Many a comic book movie fan briefly got butterflies in their stomach this week, when the news broke that The Amazing Spider-Man 2 – which has begun its theatrical run outside the U.S. – features a button scene (read: mid-credits scene) that is actually a promo for X-Men: Days of Future Past, which arrives in the States just a few weeks after the Spidey sequel. However, before everyone could get too excited about Sony and 20th Century Fox taking the first baby step towards a crossover with the respective studios’ Marvel properties, the truth came out: it’s really part of an agreement worked out between Sony and Fox, so that Amazing Spider-Man director Marc Webb could return on the sequel (paving the way for him to direct Part 3 as well).
Spider-Man franchise producers Avi Arad and Matthew Tolmach previously said – in the days after The Avengers stormed the box office but before Amazing Spider-Man rebooted the webslinger’s film series – that “Everything is possible,” as far as crossovers featuring Peter Parker and other non-Sony owned Marvel superheroes are concerned. (Oscorp Tower nearly made a cameo in The Avengers‘ New York after all.) However, the game has changed over the couple years since then, which partly explains why Arad and Tolmach are now being a bit more firm with discouraging fans from getting excited about Spidey teaming with the likes of Captain America and/or Wolverine, among others (following the Amazing Spider-Man 2/Days of Future Past news this week) – similar to what Marvel Studios’ head Kevin Feige did 5-6 months ago.
Here is the latest quote from Arad on the crossover subject, when asked during an interview with IGN:
“I think I’m probably a little bit of the militant here. I think it will take a moment in which we’ve run out of ideas. There’s so much to tell about Spider-Man. There’s so much to tell about the Sinister Six. The relationship between Spider-Man and Venom will bring a whole other world in… Peter Parker is unique; he’s really different. He’s not an Avenger. He’s not an X-Man. He’s unique and we revere that… We don’t need [a crossover] yet.”
Sony has Amazing Spider-Man 3 slated to arrive in 2016, followed by spinoff films Sinister Six and Venom, which is what Arad is referring to here; most of the producer’s recent interviews to promote Amazing Spider-Man 2 have, in fact, been as focused around the “whole other world” that the sequel lays the groundwork for. Similarly, as we discussed in a recent article concerning the potential Sinister Six lineup, Venom might be the recipient of a multi-film character arc; one that begins with an introduction in Amazing Spider-Man 3, Venom joining and then rejecting the other Spider-Man villains in Sinister Six, before Alex Kurtzman’s Venom solo feature depicts the title character as a proper anti-hero protagonist.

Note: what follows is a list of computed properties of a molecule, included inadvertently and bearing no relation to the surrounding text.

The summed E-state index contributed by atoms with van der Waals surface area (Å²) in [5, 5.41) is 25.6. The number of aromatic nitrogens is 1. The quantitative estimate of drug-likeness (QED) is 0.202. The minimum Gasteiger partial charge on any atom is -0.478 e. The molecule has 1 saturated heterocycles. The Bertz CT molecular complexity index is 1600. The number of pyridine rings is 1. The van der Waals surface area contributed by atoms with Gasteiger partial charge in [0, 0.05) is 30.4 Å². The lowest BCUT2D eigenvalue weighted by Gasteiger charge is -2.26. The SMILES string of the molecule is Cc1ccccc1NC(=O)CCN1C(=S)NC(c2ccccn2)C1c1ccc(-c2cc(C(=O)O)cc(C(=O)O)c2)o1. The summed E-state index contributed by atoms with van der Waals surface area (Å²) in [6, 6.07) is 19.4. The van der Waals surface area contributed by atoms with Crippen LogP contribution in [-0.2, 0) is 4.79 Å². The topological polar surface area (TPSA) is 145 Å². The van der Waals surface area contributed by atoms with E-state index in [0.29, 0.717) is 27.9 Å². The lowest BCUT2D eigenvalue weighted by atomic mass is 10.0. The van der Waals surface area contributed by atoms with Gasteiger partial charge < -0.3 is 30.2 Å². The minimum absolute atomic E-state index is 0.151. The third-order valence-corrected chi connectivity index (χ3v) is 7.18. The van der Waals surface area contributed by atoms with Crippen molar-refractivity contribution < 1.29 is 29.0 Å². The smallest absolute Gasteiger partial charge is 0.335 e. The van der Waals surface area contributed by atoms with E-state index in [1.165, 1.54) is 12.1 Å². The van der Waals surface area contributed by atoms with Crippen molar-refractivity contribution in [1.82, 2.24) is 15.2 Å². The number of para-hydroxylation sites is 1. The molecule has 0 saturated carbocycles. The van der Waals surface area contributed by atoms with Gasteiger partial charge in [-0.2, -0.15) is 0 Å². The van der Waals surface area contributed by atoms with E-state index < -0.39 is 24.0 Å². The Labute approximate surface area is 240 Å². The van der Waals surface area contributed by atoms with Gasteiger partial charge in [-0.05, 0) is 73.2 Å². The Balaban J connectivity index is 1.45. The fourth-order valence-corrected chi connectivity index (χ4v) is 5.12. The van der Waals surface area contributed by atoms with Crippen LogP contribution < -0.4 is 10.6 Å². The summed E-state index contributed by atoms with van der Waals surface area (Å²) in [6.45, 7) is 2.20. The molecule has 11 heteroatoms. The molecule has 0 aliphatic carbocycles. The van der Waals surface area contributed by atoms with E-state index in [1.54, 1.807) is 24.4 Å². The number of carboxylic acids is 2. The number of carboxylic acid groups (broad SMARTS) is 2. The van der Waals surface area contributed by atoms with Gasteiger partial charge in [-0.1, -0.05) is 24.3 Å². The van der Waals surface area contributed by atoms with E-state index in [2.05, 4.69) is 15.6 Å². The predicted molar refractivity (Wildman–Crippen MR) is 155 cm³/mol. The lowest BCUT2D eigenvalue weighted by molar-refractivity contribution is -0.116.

That is to say: it’s possible the Spider-Man film series will jump right from Andrew Garfield’s run as Peter Parker into the Venom saga, before continuing onward without an extended break into Amazing Spider-Man 4 (which could potentially feature someone other than Garfield as Spidey). So long as the ambitious plans for the future of the Spider-Man franchise – be they similar to the idea outlined here or not – don’t fall apart (knock on wood), there won’t really be a need and/or space for a crossover with other Marvel properties, as Arad points out.
Tolmach echoed Arad’s thoughts on the subject of a Spider-Man/Avengers and/or Spider-Man/X-Men/F4 crossover, during that same interview:
“You know Avi always refers to that question as a stunt. If you were to do that, you know, Spider-Man in the Avengers is a stunt. And I get why everybody – you know, fans and audience members and movie goers – I understand it… When you think about the Sinister Six and you think about Venom and you think about Carnage and you think Spider-Man in whatever way you want in association with those movies, they feel like they’re built for Spider-Man. Like that’s where his story needs to go and wants to go and it has to be about more than a stunt.
“Stunts can be cool but it’s also a business, and so the other side of the answer is they’re owned by different companies. And there’s a ton left in Sony’s world; there’s a lot of business left because there’s a lot of story left. So for them to want to take this character and put it with Marvel and Disney is a huge undertaking and probably, as Avi’s saying, isn’t necessary until you feel like, ‘Wow, we’re sort of out of ideas. What should we do?’ And we’re far from out of ideas.”
Certainly Avengers had the potential to be the sort of “stunt” that Tolmach is referring to here, as does the upcoming X-Men: Days of Future Past; a crossover of sorts, which brings together the cast members of the X-Men present-day trilogy and the X-Men: First Class series cast in the same movie. Avengers writer/director Joss Whedon found a way to bring together Earth’s Mightiest Heroes in a narrative that was satisfying on its own terms, while the hope is director Bryan Singer and screenwriter Simon Kinberg’s film adaptation will do justice by the acclaimed Days of Future Past comic storyline from Chris Claremont.
If Spider-Man joining forces with the other Avengers, X-Men, and/or Fantastic Four is handled in an equally capable fashion from a creative perspective, then a crossover would be welcome indeed, no matter whether or not the Spider-Man producers have “run out of ideas” by that point. It may be unlikely right now, but who knows; maybe Arad and Tolmach will change their song again, by this time two years from now…
The Amazing Spider-Man 2 opens in U.S. theaters on May 2nd, 2014.